Demonstrators stormed the parliament headquarters in the Kyrgyz capital, Bishkek, as part of massive demonstrations taking place in the country in protest against the “rigging of the recent parliamentary elections.”
And televised footage showed hundreds of citizens storming the building and throwing papers from the windows, while others stormed the office of the Speaker of Parliament.
The demonstrators are demanding the annulment of the election results and their return.
This came after hours of clashes between demonstrators and riot police in the city of Bishkek in Kyrgyzstan, after the results of the parliamentary elections.
Police forces used stun grenades, tear gas and water cannons to disperse thousands of demonstrators who gathered in Alato Square before the security forces pursued them in the streets adjacent to the square.
And those clashes resulted in the injury of about 120 people, at least half of them law enforcement forces, according to a statement issued by the Ministry of Health in Kyrgyzstan.
Despite the presence of a large number of serious cases among the injured, reports did not indicate any deaths due to the clashes.
Of the 16 parties participating in the parliamentary elections, only four parties received 7.00 percent of the vote, which is the minimum required to enter Parliament.
Among the four parties that qualified to enter parliament according to the election results, three parties are close to Kyrgyz President Surunbay Jinbekov.
Groups close to the country’s president are facing accusations of vote-buying and voter intimidation, allegations that international observers have described as “credible and cause concern.”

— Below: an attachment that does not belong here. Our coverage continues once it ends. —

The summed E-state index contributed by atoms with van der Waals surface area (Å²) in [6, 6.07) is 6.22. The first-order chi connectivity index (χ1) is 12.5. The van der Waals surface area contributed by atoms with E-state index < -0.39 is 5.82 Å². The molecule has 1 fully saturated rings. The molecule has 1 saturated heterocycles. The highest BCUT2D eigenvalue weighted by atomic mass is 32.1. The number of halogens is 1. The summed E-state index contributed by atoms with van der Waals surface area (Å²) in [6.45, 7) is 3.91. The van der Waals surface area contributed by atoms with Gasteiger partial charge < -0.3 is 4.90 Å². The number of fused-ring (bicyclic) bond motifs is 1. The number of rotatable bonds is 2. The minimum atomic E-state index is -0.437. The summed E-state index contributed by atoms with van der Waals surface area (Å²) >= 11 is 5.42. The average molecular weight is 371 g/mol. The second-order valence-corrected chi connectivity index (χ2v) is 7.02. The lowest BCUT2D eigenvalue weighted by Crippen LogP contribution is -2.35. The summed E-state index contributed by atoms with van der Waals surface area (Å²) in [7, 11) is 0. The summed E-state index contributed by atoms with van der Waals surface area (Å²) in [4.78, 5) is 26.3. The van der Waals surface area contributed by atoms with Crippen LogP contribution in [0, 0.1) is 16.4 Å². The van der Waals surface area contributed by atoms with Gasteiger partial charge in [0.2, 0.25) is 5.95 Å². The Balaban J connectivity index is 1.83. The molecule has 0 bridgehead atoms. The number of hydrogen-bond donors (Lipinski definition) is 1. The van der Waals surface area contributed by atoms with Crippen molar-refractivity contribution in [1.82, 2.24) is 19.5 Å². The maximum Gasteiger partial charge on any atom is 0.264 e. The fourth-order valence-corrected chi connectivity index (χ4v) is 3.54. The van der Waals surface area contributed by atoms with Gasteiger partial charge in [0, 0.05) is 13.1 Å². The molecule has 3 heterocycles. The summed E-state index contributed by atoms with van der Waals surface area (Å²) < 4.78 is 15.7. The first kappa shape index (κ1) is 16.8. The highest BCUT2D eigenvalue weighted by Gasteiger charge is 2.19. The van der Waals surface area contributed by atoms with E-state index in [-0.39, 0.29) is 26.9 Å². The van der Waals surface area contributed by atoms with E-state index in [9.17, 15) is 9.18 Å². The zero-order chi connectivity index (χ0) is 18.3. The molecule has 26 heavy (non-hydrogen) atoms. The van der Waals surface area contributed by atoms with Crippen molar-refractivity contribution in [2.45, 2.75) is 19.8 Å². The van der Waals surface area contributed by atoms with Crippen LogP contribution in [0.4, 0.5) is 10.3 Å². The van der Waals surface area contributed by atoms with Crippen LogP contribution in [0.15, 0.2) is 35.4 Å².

And issued 12 political parties in Kyrgyzstan a joint declaration that includes that they will not recognize the results of the vote.
After the clashes between demonstrators and security forces, President Genbekov said that he would meet with the 16 parties that were competing in the parliamentary elections as part of efforts to ease tensions.
Opposition candidates demanded the Central Elections Commission to cancel the voting results.
“The president promised to honestly supervise the elections, but he did not fulfill his promise,” said Riskeldi Mombekov, one of the candidates in the parliamentary elections, while addressing the crowds of more than 5,000 protesters.
Mombekov’s party, Ata McCain’s party, was confident of entering parliament, but this did not materialize in the end because it was one of eight parties that could not get the minimum number of votes required for that. Jannar Akayev, head of the Ata Makien party, was injured in the leg during the demonstrations last Monday.
The demonstrators also called on the country’s president to step down while they were gathering in protests against fraud.
The head of the election observation mission of the Organization for Security and Cooperation in Europe, Thomas Bezerup, said: “The voting process was generally orderly, but the allegations of vote-buying raise great concerns.”
The country’s two major parties, Primdik and McKinim Kyrgyzstan, received a quarter of the vote each.
Azilbek Genbekov, the president’s younger brother, is a member of the Primedic party.
McKinem’s Kyrgyzstan party is also considered one of the parties close to the Materimov family, whose most prominent member, Raimbek Materimov, was the cause of demonstrations against corruption last year. It is also believed that he was behind the financing of the election campaign of the Kyrgyz President in 2017.
Last Monday, the Bremdec Party expressed its readiness to run in the elections again if it was held again, calling on the rest of the parties that got 7.00 percent of the vote until they follow suit.